Celia Lury and Sophie Day
10 May 2021
It is nearly a year since we began a blog on Coronavirus-19’s 2 metre rule as a grid reaction with the phrase “We are all now familiar with what 2 metres looks like”. In case we had forgotten, Government advice on social distancing told us in a blog (Professor Anne Mackie) on 5 June 2020 that 2 metres is 6 feet 7 inches, three steps or the length of a double bed:
The NHS and HM Government helpfully explained that a bed was the same as 2 benches, 3 fridges and 4 chairs. Elsewhere, two metres is said to be equivalent to two shopping trolleys, one small bear, one seal, one reindeer, one caribou, “the distance from a cougar’s nose to the tip of its tail”, an adult kangaroo, various measurements based on different fish and so forth. To help the general public put these lengths into practice, space is divided, with markings on the ground for queues, benches in public parks made unusable, and chairs in vaccination clinics carefully isolated from each other. In this blog, we are interested in saying more about what, how and who is being operated by the rule of two metres.
Consider first, what entity or unit is being kept part of or apart from another: an individual, a parent, a household? Sometimes the unit of a household is encouraged to fit into the unit of an individual. Shop alone.
Sometimes a parent-to-be is required to be (a)(l)one.
As ones, it might seem as if we can be counted in terms of simple addition:
But complications ensue. Is a group of six two families from two households, six individuals from six households, or a count of six from one household?
How am I or you ‘a/part’ of or from each other? Does the 2 metre rule imply we should stand by each other, one by one, two by two?
Rather than addition, we suggest that the grid reactions prompted by the Covid-19 pandemic are better understood to operate in terms of multiplication and division, that is, in terms of the operator ‘by’ rather than the ‘and’ of addition. Just as the 2 by 2 of Noah’s Ark ensured the heterosexual reproduction of the animal kingdom, the 2 by 2 grid of the pandemic ensures selective reproduction of a population, but does so in new, more varied ways.
Noah’s Ark (1846) by Edward Hicks, Philadelphia Museum of Art
The sequencing of the operation of ‘by’ – multiplication and division – in the 2 by 2 of the pandemic has very particular implications for who gets counted: for who may go outside and who may stay inside, for who must go out, and who must stay in. It makes a ‘new normal’ that tests and re-tests and meets and joins different kinds of people, sorting them out (or in) as individuals, parents (to be), carers (of children or grandparents), shielders and shielded. The contemporary 2 by 2 is not only what enables the bio-social variables employed in models to be put into dimensions of time and space but also an operation that categorizes ‘people like you’, stratifying people into those who can – and can’t – count for one.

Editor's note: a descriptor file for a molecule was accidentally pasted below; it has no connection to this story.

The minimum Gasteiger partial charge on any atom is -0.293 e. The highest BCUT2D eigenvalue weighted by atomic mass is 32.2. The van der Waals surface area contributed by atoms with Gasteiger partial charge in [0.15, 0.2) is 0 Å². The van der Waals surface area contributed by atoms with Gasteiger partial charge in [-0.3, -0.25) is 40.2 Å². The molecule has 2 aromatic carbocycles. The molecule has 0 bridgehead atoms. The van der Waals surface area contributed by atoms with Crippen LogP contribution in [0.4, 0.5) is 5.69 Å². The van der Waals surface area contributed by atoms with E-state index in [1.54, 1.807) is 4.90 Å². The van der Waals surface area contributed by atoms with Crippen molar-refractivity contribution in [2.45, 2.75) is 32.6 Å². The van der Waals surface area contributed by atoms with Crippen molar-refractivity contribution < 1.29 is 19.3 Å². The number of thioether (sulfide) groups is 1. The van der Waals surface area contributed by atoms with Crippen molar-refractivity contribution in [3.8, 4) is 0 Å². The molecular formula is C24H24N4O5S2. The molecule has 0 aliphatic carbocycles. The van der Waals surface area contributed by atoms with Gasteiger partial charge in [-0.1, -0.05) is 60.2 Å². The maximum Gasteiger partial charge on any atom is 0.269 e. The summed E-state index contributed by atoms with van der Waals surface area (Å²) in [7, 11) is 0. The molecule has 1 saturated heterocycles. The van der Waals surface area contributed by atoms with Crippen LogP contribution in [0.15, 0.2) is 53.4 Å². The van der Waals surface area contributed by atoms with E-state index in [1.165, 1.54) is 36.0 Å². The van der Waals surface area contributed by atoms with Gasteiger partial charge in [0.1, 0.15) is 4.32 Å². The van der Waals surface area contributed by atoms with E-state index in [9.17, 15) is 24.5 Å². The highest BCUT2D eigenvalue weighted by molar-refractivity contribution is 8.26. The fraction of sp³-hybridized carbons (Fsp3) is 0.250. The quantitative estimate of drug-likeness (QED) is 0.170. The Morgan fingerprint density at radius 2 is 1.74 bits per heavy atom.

‘By and by’ originally meant ‘one by one’ (reported in Chaucer), ‘side by side’ and also ‘on and on’ or in due course. Side by side can suggest the incidental, beside the point, in passing, as in ‘by the by(e).’ A passage from Dombey and Son (Charles Dickens, 1846-8) reads,
“So they got back to the coach, long before the coachman expected them; and Walter, putting Susan and Mrs Richards inside, took his seat on the box himself that there might be no more mistakes, and deposited them safely in the hall of Mr Dombey’s house—where, by the bye, he saw a mighty nosegay lying, which reminded him of the one Captain Cuttle had purchased in his company that morning.”
The phrase often marked a development in one line of a story that would connect with others over time, a development that Benedict Anderson (1991) charted in his discussion of the importance of ‘meanwhile’ for the making of the imagined community of the nation.
In place of the security of the ‘meanwhile’ of the nineteenth century novel in which actions in one time and place would inevitably, albeit unknown to the characters themselves, connect the futures of each to the other, the contemporary ‘by the by’ of the pandemic dictates or recommends a moving ratio, punctuating and stratifying the reproduction of the population. ‘By the by’ is no longer an incidental aside that may be beside the point or a ‘meanwhile’ of time passing in imagined synchrony but rather a flexible operator of who is counted in and out of gridded time-space, with consequences for who continues to live and who is left to die.
Even in a crisis, this operator does not supplant but combines with others. The self-possessed individual of liberalism – who can be summed into households, socio-demographically defined groups and nation-states – continues to assume an a priori significance. But, ‘by the by’ contributes a fluidity and uncertainty to these groupings and categories, including and excluding people more variously. ‘By’ multiplies, divides and sequences flows through counts of space by time and time by space, continuously, perhaps incidentally, and in a novel simultaneity.
Anderson, Benedict. 1991 . Imagined Communities: Reflections on the Origin and Spread of Nationalism. London: Verso.
Day, Sophie and Lury, Celia. 2020. Coronavirus-19’s 2 metre rule as a grid reaction